126.        Following the technical visits to some CIS countries in 1992,
after their accession to the Nuclear Non-Proliferation Treaty, the
Coordinated Technical Support Programme was established in the areas
of nuclear material control and accountancy (at the State and facility
levels), physical protection, and nuclear import-export control, as
well as the related nuclear legislation, with the participation of the
following donor States:  Finland, Hungary, Japan, Sweden, the United
Kingdom of Great Britain and Northern Ireland and the United States of
America.  In 1994-1995, some other potential donor countries expressed
interest in participating in the Programme.

127.         Technical assistance to the countries in transition involved,
according to States' needs:  deliveries of computer hardware and
software, deliveries of communication and office equipment, deliveries
of specialized instrumentation, installation of physical protection
systems, and training.  IAEA projects with the countries in transition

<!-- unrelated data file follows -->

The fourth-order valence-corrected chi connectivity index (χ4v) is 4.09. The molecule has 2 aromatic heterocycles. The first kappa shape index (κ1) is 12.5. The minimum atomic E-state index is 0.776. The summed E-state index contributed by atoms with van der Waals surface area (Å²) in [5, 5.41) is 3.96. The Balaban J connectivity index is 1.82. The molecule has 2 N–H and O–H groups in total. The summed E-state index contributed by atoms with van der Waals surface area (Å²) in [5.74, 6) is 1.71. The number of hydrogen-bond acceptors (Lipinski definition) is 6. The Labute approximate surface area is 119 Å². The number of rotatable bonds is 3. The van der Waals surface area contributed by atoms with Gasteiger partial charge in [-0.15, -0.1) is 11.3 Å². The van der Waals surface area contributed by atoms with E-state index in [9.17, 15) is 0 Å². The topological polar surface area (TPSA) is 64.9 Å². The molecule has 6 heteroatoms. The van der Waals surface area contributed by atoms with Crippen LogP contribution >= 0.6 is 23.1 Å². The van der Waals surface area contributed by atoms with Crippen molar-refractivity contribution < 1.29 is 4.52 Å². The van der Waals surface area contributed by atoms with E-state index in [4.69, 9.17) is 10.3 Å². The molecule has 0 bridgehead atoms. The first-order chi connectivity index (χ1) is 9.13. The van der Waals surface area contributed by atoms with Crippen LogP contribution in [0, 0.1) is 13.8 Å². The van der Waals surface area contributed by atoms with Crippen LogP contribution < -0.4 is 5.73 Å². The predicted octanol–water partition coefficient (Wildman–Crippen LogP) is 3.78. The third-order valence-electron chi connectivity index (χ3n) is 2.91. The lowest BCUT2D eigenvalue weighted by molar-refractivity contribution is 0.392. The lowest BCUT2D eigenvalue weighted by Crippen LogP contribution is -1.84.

have focused mostly on Belarus and Ukraine, which are still dealing
with the Chernobyl disaster. 8/

International Civil Aviation Organization

128.               The Technical Cooperation Bureau of ICAO is involved in
numerous technical cooperation projects in a wide range of countries
around the world.  The annual project value is approximately US$ 50
million.  These projects, which have various aviation objectives,
contribute to the development of the host country's aviation sector
and thus to its overall development and integration into the global
economy.  Numerous factors play a role in the process by which an ICAO
technical cooperation project is approved and then moves to the
implementation stage.  While some ICAO technical cooperation projects
may take place in countries that would be the focus of General
Assembly resolution 49/106 of 19 December 1994, ICAO does not target
its activities specifically to one group of countries as opposed to